Thanks for everything, you are really helping me out here, right now I'm so broke I can't even afford to go to the movie theater or something because I spent all my money on machinery but as soon as I begin to sell some units I will send you a free block (shhh don't tell anyone).

  12. #27
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    I cant afford movies either and with 3 small kids it's a pretty impossible thing. That's why I download all my screaners and DVDs of KaZaA. I'm watch Contact right now. Good copy DivX.

    Hey if you dad's a carpenter, manbe he can make a killer case to show off you block in for some good finished photos.

    The other thing I was thinking has how hard would it be to do etchings on a water block (like and AMD logo or something like that) to add flare.

    As for the retension clip. I also figured that you could have some tabs or a lip that hangs over the edge, possibly against the ZIF tabs just to keep it from twisting. Then just a little divet in the middle to take the pin from the retension clip to keep it in place. Should work fine.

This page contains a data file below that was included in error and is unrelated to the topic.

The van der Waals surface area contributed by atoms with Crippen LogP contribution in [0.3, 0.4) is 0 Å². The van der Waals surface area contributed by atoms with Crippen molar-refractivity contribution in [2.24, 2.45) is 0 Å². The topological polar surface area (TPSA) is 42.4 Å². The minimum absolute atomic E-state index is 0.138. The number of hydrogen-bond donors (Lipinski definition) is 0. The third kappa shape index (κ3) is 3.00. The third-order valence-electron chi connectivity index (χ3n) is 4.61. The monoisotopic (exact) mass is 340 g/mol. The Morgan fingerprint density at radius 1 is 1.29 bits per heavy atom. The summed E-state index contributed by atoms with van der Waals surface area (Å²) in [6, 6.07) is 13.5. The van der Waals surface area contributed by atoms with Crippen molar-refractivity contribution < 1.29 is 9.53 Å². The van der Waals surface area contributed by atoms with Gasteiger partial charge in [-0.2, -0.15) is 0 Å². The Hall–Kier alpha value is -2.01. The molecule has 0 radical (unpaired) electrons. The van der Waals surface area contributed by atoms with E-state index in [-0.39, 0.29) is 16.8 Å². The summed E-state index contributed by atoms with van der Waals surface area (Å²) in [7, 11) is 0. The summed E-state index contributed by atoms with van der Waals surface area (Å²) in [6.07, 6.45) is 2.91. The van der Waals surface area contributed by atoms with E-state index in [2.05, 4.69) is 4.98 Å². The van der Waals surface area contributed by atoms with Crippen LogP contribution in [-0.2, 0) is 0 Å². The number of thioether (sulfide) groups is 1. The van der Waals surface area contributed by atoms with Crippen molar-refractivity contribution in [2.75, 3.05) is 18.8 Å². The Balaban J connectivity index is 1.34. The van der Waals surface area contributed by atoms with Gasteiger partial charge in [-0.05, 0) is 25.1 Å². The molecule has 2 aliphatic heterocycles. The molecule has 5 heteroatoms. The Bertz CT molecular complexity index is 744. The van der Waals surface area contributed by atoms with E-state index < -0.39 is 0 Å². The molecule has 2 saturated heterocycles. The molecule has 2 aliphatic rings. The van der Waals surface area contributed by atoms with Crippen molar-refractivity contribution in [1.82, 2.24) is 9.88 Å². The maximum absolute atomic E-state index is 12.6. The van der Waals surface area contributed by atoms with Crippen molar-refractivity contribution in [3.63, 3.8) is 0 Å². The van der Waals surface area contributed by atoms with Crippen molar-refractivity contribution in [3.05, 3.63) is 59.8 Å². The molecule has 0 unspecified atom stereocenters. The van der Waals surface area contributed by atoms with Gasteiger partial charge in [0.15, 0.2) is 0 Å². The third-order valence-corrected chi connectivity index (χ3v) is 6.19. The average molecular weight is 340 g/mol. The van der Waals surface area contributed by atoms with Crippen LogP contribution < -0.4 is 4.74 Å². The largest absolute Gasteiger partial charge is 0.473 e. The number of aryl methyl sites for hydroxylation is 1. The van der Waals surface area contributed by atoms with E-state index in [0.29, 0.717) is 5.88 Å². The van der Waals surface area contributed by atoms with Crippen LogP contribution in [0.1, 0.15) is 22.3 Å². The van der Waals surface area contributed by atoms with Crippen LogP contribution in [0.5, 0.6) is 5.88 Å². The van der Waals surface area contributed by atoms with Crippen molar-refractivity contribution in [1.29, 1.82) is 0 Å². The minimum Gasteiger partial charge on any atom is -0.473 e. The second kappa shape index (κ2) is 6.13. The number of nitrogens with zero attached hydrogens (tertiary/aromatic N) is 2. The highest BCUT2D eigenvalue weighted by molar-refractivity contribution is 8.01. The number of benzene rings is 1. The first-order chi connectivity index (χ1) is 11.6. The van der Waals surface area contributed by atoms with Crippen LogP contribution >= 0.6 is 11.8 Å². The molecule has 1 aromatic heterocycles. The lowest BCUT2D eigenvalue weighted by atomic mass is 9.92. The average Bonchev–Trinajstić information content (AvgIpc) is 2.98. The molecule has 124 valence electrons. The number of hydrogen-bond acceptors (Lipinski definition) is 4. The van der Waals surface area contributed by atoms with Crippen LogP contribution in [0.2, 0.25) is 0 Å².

I wish I had the tools to make some of my ideas myself. My block I had to cut with a hack saw and smooth it with a vibration sander. The channels were all made with a hand drill. It took about 50 holes total and a lot of twisting of the drill to connect them all. I'm supprised I have all my fingers still. I took the block to work to use the pipe tap so I could attach the fittings and a smaller tap for the 4 screws that hold it together. I used a silicon sealant for automotive waterpump gaskets (that blue stuff) to seal it together. 100% water tight. I used teflon tape on the fittings. The tubing is 3/8" inside diameter and the copper tubing is 3/8" outside diameter. Fits together great. Add some elbows and snake clamps to finish it all off. Add some distilled water and automotive anti-freaze and your good to go. My new radiator is just great and it only took me about 10 minutes to make. I hope it works good. I really wish I had copper to make the block with, but the place I work at only has steal and aluminium scrap to pick from.